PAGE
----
The concept of Buy low and Sell high: Think back to grade 5 math.  You buy a bushel of tomatoes from your local farmer in August. The bushel weighs 65lbs and costs $10.00. In December you go to Whole Foods and buy 1 pound of tomatoes at $2.99 a pound. How much would a bushel cost? (65x $2.99 = $194.35). Based on these figures, the time to buy tomatoes is in August. The time to sell tomatoes is in December. The same type of formula applies to your investments. It is all about figuring out when the time is right, and when you will receive the biggest, or best possible, return. This is what your fund manager does, so you don’t have to.

Dollar Cost Averaging: Dollar cost averaging is an important concept for everyone to understand. The idea behind dollar cost averaging is that by averaging costs over a specific period, it may lessen the risk of investing a large amount in a single investment at the wrong time. Stocks aside, dollar cost averaging is a concept that can be applied in your day-to-day lives. For example: Take the mundane investment of filling your car up with gas. Every week, on Monday you buy $50 of gas for your car. Some weeks you fill your tank, other weeks it’s a little less than full. With the cost of gas constantly fluctuating it makes it hard to decide on how much you want to invest (put into your car) at any given time. So what should you do?  Why buy gas every Monday of course! Think about it like this. In January you have no idea what the price of gas will be during the year and you cannot buy a years worth of gas all at once. By buying gas every week, the average price of gas for the year is $1.24. Treat your savings the same way, invest regularly and your average cost will lower, you will surely avoid buying a years worth of investments at the years high.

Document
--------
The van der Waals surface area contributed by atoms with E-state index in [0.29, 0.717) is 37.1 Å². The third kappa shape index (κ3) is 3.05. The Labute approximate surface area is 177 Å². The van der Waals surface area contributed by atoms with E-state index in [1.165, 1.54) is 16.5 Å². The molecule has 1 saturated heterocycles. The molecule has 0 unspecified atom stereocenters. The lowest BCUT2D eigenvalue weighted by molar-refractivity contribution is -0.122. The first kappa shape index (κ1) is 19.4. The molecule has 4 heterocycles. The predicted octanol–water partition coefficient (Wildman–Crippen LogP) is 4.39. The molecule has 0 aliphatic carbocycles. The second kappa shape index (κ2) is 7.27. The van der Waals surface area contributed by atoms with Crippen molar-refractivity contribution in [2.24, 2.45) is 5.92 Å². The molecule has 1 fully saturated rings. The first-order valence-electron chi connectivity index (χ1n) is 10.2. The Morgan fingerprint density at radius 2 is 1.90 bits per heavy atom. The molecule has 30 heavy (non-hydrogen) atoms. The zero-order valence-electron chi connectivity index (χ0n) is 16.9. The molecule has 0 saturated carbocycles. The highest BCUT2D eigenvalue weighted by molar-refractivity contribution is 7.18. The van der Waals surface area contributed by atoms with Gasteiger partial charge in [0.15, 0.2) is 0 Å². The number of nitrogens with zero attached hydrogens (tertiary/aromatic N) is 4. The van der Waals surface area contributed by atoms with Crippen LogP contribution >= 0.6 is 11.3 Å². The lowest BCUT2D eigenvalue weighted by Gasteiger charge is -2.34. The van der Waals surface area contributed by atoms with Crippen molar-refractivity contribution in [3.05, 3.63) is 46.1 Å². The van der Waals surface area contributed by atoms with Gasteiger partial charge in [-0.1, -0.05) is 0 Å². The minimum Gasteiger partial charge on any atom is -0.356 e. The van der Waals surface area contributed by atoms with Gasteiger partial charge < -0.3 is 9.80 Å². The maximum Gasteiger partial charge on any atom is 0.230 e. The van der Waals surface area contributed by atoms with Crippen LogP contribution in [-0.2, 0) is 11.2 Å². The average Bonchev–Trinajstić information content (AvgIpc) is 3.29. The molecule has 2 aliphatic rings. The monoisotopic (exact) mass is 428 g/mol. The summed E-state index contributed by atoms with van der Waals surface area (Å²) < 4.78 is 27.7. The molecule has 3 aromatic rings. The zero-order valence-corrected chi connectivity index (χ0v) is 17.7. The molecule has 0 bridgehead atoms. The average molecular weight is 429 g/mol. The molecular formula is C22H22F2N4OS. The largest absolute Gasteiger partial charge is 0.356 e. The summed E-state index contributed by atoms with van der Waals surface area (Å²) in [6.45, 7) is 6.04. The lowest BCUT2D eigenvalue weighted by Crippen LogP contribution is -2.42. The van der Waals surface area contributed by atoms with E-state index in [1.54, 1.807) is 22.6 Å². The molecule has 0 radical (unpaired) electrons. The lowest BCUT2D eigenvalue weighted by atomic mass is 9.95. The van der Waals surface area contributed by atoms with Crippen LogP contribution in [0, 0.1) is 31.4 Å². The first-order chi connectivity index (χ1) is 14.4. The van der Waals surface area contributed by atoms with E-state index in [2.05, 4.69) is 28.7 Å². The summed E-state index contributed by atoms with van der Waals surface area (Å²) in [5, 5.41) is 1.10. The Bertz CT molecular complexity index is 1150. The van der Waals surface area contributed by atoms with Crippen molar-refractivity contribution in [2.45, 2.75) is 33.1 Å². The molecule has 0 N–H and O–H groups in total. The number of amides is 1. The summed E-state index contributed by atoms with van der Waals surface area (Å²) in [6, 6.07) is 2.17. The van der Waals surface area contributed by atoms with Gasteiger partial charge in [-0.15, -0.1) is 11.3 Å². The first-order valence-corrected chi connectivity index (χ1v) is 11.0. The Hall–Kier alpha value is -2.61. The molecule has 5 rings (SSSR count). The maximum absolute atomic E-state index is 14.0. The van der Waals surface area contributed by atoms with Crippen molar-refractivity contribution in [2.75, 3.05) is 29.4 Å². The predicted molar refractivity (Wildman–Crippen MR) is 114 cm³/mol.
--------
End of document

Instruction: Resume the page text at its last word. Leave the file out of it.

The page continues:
Compound Interest: Compound interest is the idea that any added interest that you may accumulate produces such benefits that it to may also collect interest going forward. Think of it like this. You buy a plant from your local garden center. The plant begins to blossom beautiful flowers-these flowers are what can be considered the interest on your investment. Eventually, those flowers begin to spread seeds, and before you know it you have a garden full of flowers. In other words, your original investment provided you with interest, which then spread to provide even more interest. When working with your investment advisor look for stocks that have the potential to snowball and get the most out of your money. Happy investing!

Credentials are important: When choosing a family Doctor it is reasonable to look for and expect to see MD after their name. When choosing a financial planner it only makes sense to look for, and expect, your financial planner to have the Certified Financial Planner (CFP) designation after their name. The CFP designation is one of the most rigorous and well-respected designations, signifying competence and high ethics. Insist on it!

If you have any further questions regarding any of these concepts, or others, contact your financial advisor at Continuum II today.